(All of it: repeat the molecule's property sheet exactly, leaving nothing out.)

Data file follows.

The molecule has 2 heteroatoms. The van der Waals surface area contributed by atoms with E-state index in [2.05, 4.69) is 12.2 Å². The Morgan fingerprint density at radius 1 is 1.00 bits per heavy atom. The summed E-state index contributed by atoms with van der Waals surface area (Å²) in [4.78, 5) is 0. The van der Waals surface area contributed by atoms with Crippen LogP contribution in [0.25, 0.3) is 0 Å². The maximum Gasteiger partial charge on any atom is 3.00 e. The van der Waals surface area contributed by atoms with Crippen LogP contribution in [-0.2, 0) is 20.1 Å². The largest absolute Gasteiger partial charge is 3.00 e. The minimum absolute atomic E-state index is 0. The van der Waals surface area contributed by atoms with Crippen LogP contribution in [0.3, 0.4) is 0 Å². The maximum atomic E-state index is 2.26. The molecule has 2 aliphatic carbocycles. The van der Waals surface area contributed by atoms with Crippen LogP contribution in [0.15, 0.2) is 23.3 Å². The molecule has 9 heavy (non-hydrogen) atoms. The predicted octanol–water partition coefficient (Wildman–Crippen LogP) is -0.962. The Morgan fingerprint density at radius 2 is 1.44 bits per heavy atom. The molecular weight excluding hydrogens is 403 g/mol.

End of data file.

The molecule has 2 heteroatoms. The van der Waals surface area contributed by atoms with E-state index in [2.05, 4.69) is 12.2 Å². The Morgan fingerprint density at radius 1 is 1.00 bits per heavy atom. The summed E-state index contributed by atoms with van der Waals surface area (Å²) in [4.78, 5) is 0. The van der Waals surface area contributed by atoms with Crippen LogP contribution in [0.25, 0.3) is 0 Å². The maximum Gasteiger partial charge on any atom is 3.00 e. The van der Waals surface area contributed by atoms with Crippen LogP contribution in [-0.2, 0) is 20.1 Å². The largest absolute Gasteiger partial charge is 3.00 e. The minimum absolute atomic E-state index is 0. The van der Waals surface area contributed by atoms with Crippen LogP contribution in [0.3, 0.4) is 0 Å². The maximum atomic E-state index is 2.26. The molecule has 2 aliphatic carbocycles. The van der Waals surface area contributed by atoms with Crippen LogP contribution in [0.15, 0.2) is 23.3 Å². The molecule has 9 heavy (non-hydrogen) atoms. The predicted octanol–water partition coefficient (Wildman–Crippen LogP) is -0.962. The Morgan fingerprint density at radius 2 is 1.44 bits per heavy atom. The molecular weight excluding hydrogens is 403 g/mol.